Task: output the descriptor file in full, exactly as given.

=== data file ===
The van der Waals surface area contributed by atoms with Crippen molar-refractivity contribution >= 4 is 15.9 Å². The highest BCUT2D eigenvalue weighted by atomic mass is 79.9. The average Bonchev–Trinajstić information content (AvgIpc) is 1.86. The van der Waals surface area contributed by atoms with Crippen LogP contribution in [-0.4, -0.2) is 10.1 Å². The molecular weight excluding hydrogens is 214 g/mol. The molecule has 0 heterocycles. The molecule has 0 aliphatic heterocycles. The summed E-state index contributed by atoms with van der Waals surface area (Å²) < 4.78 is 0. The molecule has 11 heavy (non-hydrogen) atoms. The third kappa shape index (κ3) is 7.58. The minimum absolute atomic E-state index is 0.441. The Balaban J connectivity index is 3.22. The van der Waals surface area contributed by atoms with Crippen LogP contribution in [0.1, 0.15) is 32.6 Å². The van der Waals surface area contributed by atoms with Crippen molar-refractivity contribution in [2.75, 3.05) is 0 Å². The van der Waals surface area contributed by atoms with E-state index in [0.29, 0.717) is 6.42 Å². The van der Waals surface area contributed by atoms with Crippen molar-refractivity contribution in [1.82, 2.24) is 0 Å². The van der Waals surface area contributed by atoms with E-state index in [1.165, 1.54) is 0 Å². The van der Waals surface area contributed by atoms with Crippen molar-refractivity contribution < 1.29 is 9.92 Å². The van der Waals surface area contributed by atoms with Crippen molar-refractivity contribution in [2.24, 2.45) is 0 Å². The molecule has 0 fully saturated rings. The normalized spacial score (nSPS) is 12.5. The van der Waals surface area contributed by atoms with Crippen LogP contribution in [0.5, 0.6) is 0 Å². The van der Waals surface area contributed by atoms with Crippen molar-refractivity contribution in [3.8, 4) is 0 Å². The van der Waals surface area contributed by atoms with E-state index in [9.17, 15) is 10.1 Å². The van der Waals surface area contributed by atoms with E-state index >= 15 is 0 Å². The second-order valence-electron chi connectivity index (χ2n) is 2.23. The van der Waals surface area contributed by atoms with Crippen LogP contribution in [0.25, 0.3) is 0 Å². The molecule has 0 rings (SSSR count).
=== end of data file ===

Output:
The van der Waals surface area contributed by atoms with Crippen molar-refractivity contribution >= 4 is 15.9 Å². The highest BCUT2D eigenvalue weighted by atomic mass is 79.9. The average Bonchev–Trinajstić information content (AvgIpc) is 1.86. The van der Waals surface area contributed by atoms with Crippen LogP contribution in [-0.4, -0.2) is 10.1 Å². The molecular weight excluding hydrogens is 214 g/mol. The molecule has 0 heterocycles. The molecule has 0 aliphatic heterocycles. The summed E-state index contributed by atoms with van der Waals surface area (Å²) < 4.78 is 0. The molecule has 11 heavy (non-hydrogen) atoms. The third kappa shape index (κ3) is 7.58. The minimum absolute atomic E-state index is 0.441. The Balaban J connectivity index is 3.22. The van der Waals surface area contributed by atoms with Crippen LogP contribution in [0.1, 0.15) is 32.6 Å². The van der Waals surface area contributed by atoms with Crippen molar-refractivity contribution in [2.75, 3.05) is 0 Å². The van der Waals surface area contributed by atoms with E-state index in [0.29, 0.717) is 6.42 Å². The van der Waals surface area contributed by atoms with Crippen molar-refractivity contribution in [1.82, 2.24) is 0 Å². The van der Waals surface area contributed by atoms with E-state index in [1.165, 1.54) is 0 Å². The van der Waals surface area contributed by atoms with Crippen molar-refractivity contribution < 1.29 is 9.92 Å². The van der Waals surface area contributed by atoms with Crippen molar-refractivity contribution in [2.24, 2.45) is 0 Å². The molecule has 0 fully saturated rings. The normalized spacial score (nSPS) is 12.5. The van der Waals surface area contributed by atoms with Crippen LogP contribution in [0.5, 0.6) is 0 Å². The van der Waals surface area contributed by atoms with Crippen molar-refractivity contribution in [3.8, 4) is 0 Å². The van der Waals surface area contributed by atoms with E-state index in [9.17, 15) is 10.1 Å². The van der Waals surface area contributed by atoms with E-state index >= 15 is 0 Å². The second-order valence-electron chi connectivity index (χ2n) is 2.23. The van der Waals surface area contributed by atoms with Crippen LogP contribution in [0.25, 0.3) is 0 Å². The molecule has 0 rings (SSSR count).